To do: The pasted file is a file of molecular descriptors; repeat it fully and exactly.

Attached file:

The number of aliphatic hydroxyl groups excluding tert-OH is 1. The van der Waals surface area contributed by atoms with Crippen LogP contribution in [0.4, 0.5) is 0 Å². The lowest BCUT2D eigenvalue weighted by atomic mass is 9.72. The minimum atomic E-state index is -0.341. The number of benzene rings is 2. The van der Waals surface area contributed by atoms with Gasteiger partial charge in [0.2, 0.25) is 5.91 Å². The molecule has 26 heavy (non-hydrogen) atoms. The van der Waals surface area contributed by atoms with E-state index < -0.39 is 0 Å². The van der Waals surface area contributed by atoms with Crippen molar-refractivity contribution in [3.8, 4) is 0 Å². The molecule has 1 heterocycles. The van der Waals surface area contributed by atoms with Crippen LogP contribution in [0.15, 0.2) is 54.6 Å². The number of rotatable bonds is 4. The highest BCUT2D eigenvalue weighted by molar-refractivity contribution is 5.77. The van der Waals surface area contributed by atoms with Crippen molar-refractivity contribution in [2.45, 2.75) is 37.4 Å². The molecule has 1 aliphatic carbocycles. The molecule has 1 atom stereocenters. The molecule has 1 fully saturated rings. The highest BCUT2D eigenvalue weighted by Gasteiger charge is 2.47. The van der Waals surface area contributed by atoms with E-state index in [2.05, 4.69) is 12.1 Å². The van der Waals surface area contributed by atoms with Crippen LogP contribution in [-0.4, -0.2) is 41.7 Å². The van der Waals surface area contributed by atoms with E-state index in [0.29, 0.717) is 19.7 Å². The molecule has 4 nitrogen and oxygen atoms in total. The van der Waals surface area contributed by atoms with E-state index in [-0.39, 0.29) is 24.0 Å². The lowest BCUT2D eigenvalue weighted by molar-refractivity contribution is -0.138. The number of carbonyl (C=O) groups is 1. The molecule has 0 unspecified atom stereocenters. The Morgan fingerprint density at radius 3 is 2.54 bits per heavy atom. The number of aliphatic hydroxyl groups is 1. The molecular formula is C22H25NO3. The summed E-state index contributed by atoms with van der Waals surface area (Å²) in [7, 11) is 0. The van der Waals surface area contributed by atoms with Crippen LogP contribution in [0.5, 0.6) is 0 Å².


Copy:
The number of aliphatic hydroxyl groups excluding tert-OH is 1. The van der Waals surface area contributed by atoms with Crippen LogP contribution in [0.4, 0.5) is 0 Å². The lowest BCUT2D eigenvalue weighted by atomic mass is 9.72. The minimum atomic E-state index is -0.341. The number of benzene rings is 2. The van der Waals surface area contributed by atoms with Gasteiger partial charge in [0.2, 0.25) is 5.91 Å². The molecule has 26 heavy (non-hydrogen) atoms. The van der Waals surface area contributed by atoms with E-state index < -0.39 is 0 Å². The van der Waals surface area contributed by atoms with Crippen molar-refractivity contribution in [3.8, 4) is 0 Å². The molecule has 1 heterocycles. The van der Waals surface area contributed by atoms with Crippen LogP contribution in [0.15, 0.2) is 54.6 Å². The number of rotatable bonds is 4. The highest BCUT2D eigenvalue weighted by molar-refractivity contribution is 5.77. The van der Waals surface area contributed by atoms with Crippen molar-refractivity contribution in [2.45, 2.75) is 37.4 Å². The molecule has 1 aliphatic carbocycles. The molecule has 1 atom stereocenters. The molecule has 1 fully saturated rings. The highest BCUT2D eigenvalue weighted by Gasteiger charge is 2.47. The van der Waals surface area contributed by atoms with E-state index in [2.05, 4.69) is 12.1 Å². The van der Waals surface area contributed by atoms with Crippen LogP contribution in [-0.4, -0.2) is 41.7 Å². The van der Waals surface area contributed by atoms with E-state index in [0.29, 0.717) is 19.7 Å². The molecule has 4 nitrogen and oxygen atoms in total. The van der Waals surface area contributed by atoms with E-state index in [-0.39, 0.29) is 24.0 Å². The lowest BCUT2D eigenvalue weighted by molar-refractivity contribution is -0.138. The number of carbonyl (C=O) groups is 1. The molecule has 0 unspecified atom stereocenters. The Morgan fingerprint density at radius 3 is 2.54 bits per heavy atom. The number of aliphatic hydroxyl groups is 1. The molecular formula is C22H25NO3. The summed E-state index contributed by atoms with van der Waals surface area (Å²) in [7, 11) is 0. The van der Waals surface area contributed by atoms with Crippen LogP contribution in [0.5, 0.6) is 0 Å².